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The truth is here

Since the beginning of time, Satan has tempted us to doubt the existence of truth. In Genesis 3:1 he tempts Eve with the words “Did God actually say … “ and in John 18:38 he speaks through Pilate and asks Jesus and all of us, “What is truth?” The results have been devastating. Today, many people accept the idea that truth is relative. They believe that you can have your truth and I can have my truth and they don’t have to agree.

But the lack of clarity on right and wrong is crippling. Consider, for example, recent elections, the attack on the Capital on Jan. 6 and the debate around masks, vaccines and how best to respond to the worldwide pandemic. Different people have different sincerely held ideas about what is right and wrong, and that lack of clarity is crippling us. People mourn that we can’t agree on how to respond, so they are reluctant to do much. Compare our current situation to that of World War II. People agreed on who the enemy was and businesses, communities and citizens all worked together to defeat a common enemy.

I have great news for you! There is truth — and that truth liberates our hearts from apathy and despair and fills them with hope and joy. The truth is that there is right and wrong. Since the truth can be hard to discern in this broken world God spelled out the truth for us. Here’s what Jesus says about the Bible in John 8:31-32, “If you abide in my word, you are truly my disciples, and you will know the truth, and the truth will set you free.” God’s word shows us right and wrong. God’s word shows us the truth that we’re all sinful and broken. That we can’t understand the truth on our own.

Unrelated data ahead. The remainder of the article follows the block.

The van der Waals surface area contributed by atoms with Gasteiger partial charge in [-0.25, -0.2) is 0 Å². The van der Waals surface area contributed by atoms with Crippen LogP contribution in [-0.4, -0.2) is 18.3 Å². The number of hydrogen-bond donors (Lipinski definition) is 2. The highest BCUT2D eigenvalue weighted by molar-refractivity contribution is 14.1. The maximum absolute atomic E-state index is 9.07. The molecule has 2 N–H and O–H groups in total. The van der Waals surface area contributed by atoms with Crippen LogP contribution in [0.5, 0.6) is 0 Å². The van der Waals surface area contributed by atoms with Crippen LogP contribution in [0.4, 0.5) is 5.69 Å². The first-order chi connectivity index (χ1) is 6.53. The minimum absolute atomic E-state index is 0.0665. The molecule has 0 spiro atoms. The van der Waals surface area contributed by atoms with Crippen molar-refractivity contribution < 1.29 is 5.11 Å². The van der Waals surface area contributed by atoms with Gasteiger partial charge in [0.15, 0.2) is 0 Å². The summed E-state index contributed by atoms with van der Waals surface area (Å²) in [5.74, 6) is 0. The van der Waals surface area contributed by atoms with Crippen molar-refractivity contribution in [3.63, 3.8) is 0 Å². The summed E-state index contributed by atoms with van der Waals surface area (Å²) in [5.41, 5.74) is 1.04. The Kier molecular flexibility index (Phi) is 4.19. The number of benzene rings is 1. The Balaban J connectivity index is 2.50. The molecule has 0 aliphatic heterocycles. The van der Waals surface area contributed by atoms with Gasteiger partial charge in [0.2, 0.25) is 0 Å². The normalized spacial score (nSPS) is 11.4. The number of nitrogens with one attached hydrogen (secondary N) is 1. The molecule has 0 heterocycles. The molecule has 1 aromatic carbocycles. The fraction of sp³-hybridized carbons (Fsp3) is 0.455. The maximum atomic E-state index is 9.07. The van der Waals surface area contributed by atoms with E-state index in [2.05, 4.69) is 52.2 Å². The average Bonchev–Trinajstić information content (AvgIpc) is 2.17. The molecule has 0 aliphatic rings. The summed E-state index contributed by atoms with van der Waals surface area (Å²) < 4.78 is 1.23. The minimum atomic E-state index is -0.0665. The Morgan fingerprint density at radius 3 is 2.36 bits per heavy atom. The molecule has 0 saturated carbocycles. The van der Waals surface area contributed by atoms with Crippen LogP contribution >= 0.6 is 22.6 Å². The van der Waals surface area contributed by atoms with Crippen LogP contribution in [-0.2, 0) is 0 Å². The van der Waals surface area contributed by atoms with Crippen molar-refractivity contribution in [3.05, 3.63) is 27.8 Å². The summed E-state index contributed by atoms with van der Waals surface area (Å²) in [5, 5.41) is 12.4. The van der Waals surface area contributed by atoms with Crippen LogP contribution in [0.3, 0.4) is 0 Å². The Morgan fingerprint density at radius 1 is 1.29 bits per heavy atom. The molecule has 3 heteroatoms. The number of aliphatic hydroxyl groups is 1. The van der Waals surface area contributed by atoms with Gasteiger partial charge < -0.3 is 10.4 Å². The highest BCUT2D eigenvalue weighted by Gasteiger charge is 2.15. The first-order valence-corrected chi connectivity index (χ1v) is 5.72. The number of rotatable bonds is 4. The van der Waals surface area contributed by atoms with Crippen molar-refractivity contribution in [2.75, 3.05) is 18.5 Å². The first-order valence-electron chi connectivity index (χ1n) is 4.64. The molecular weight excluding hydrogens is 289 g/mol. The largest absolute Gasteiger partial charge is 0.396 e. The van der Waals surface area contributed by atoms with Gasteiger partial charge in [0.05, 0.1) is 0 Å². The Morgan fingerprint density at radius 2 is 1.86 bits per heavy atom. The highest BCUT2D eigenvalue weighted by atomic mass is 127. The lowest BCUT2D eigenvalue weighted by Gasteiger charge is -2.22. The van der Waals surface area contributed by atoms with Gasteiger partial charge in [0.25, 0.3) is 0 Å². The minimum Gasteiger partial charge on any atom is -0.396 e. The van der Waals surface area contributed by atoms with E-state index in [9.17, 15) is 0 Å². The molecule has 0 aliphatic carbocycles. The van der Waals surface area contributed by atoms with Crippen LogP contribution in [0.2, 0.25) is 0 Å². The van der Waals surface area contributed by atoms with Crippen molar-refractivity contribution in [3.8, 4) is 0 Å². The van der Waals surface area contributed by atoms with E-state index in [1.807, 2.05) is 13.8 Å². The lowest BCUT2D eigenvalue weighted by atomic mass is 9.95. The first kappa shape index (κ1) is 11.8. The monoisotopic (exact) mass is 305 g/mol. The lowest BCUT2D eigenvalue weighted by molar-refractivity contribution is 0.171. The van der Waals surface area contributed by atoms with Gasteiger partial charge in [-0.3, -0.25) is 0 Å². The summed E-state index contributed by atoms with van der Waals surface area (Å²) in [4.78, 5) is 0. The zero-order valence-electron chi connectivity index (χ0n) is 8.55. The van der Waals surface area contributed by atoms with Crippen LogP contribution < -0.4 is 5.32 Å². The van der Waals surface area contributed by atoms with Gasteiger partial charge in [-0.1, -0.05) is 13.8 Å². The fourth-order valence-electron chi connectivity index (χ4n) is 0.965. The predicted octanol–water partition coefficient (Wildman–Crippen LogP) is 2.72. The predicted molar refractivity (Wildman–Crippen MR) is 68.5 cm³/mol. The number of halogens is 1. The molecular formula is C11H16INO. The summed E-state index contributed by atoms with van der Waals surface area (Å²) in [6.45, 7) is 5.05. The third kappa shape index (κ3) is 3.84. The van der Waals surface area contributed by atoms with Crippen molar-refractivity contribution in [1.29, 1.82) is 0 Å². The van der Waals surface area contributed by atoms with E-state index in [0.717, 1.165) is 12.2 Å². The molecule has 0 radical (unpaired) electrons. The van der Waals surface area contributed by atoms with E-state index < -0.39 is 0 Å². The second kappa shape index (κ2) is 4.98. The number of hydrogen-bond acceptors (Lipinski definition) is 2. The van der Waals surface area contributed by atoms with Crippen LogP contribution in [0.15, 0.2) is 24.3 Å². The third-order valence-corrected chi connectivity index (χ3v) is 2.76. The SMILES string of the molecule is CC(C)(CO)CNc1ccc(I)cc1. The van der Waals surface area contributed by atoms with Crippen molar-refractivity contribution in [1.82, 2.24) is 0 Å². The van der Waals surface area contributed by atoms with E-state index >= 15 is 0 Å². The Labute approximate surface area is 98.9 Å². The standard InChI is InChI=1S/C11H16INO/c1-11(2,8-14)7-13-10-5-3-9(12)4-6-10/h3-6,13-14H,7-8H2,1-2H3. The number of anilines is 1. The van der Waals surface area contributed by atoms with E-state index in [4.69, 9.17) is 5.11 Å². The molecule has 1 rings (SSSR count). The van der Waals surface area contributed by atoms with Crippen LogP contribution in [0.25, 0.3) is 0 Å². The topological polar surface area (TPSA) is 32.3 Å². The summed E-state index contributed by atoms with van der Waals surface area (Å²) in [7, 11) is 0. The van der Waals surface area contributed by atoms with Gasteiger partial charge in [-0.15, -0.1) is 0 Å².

But God’s word also shows us the truth that the Son of God died for our sins so that all who believe in him are forgiven and have eternal life. Jesus came to show us how sinful we are, and then he dies for those sins so that we can be made whole. So that we can have life right now. That’s why Jesus says, “I am the way, and the truth and the life.” (John 14:6)

We like to think that we haven’t done anything wrong. Listen to this sobering verdict from 1 John 1:8. “If we say we have no sin, we deceive ourselves, and the truth is not in us.” Denying our own sinfulness is denying the truth and our need for a savior. It only contributes to the current darkness. But look at the next verse. “If we confess our sins, (God) is faithful and just to forgive us our sins and to cleanse us from all unrighteousness.” Embracing the truth brings light and life to our troubled world!

REV. MATTHEW SORENSON is the pastor at St. John’s Lutheran Church. He can be reached at pastor@stjohnsfarmville.org.